Bonds have dropped around the world in the last 24 hours. Prices also ended on a down-note on Friday, so have fallen for two straight sessions and the ten-year US treasury yield has risen from around 2.85% to almost 3%. and the thirty-year yield has risen from under 3% to over 3.1%.
This is no surprise, as 'emergency measures' by central banks are gradually being withdrawn, so rates are generally expected to rise in most parts of the world over the next few quarters. Bond and note yields should therefore rise too, unless central banks resume these 'measures' which include holding yields down by buying paper in the marketplace. Now, both Japan and China are apparently joining the US and Europe in the process of gradual tightening by removing these measures and (eventually) by joining the US in actually raising rates (China's most recent move last night is actually to loosen monetary policy by injecting cash into the system, against the recent trend). This could be undone by a recession of course, sparked by a trade war that goes beyond a few skirmishes but President Trump seems to be winning his war of escalating threats, so growth is probably not under immediate threat, at least from that direction.
So this rise in bond yields (meaning a fall in prices) looks to be more than just 'churning in the range' and is probably the start of a trend. Looking at the US, we can see good evidence of that, as weekly bond yields broke up from compressions earlier this year and daily ten-year note yields did the same yesterday:
There is one small doubt about this picture, which is that bond prices have now fallen into an area where we expect some support from an old compression. It could be that bonds and notes are simply now trading in a lower price range than the recent few weeks and that there will not be a down trend (yet). We would wait and see if this support holds and (if short) stay short for now. The bond price chart:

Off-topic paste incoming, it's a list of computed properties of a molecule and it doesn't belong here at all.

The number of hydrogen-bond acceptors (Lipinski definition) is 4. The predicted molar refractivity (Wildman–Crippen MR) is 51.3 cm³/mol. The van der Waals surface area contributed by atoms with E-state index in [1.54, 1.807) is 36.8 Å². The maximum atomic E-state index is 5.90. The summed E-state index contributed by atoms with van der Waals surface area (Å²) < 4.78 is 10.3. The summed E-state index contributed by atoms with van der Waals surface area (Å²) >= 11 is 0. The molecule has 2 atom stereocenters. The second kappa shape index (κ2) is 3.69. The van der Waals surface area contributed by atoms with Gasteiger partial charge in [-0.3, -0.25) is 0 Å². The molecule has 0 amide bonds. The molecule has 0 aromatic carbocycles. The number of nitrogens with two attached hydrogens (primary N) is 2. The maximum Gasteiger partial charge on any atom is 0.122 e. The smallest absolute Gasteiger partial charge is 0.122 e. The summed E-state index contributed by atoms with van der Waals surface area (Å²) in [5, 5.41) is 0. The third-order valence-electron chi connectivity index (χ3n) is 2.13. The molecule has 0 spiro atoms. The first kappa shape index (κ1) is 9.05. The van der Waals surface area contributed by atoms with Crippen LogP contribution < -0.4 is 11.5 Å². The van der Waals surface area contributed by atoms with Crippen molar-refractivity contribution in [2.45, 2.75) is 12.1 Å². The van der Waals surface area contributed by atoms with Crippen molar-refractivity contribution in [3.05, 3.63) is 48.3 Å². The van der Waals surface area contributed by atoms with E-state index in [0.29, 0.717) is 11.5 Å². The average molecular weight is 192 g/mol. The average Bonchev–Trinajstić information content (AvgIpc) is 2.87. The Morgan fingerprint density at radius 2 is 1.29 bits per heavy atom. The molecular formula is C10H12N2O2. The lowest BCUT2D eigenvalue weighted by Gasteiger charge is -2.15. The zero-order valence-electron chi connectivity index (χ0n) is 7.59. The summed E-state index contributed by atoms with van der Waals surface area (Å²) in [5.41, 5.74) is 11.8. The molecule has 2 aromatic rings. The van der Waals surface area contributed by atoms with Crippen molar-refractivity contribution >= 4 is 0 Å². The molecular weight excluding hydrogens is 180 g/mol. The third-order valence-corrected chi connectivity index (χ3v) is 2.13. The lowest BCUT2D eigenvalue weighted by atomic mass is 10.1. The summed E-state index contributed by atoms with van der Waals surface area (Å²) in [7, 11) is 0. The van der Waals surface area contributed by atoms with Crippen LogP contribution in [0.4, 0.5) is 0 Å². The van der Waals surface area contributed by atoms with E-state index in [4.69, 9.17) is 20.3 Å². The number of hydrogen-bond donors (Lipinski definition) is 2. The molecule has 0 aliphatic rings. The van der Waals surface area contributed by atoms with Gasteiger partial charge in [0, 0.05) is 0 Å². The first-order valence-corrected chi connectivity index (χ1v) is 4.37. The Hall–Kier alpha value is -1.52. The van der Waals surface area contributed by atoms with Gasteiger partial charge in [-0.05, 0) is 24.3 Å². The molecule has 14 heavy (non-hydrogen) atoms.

The picture is different in Europe but the conclusion is the same. Here, German Bunds have assumed 'safe haven' status and yields have been depressed for three years despite a vibrant German economy. Shorter maturities have had negative yields in that time and even the ten-year yield turned negative for a few weeks in the Autumn of 2016. The European Central bank has been signalling the end of its emergency measures which will entail the end of bond buying within the next six months. The process of 'normalisation' is well behind that of the US which probably means that Bund yields can rise substantially (i.e. prices can drop) more than their US equivalent from here.
There are no new signals, but Bunds briefly broke upward from a long-term trading range in May, only to run into a weekly-scale top extension that marked the end of that rally. Back down into the old range now? It seems likely:
All signals courtesy of software supplied by our friends at Parallax Financial Research www.pfr.com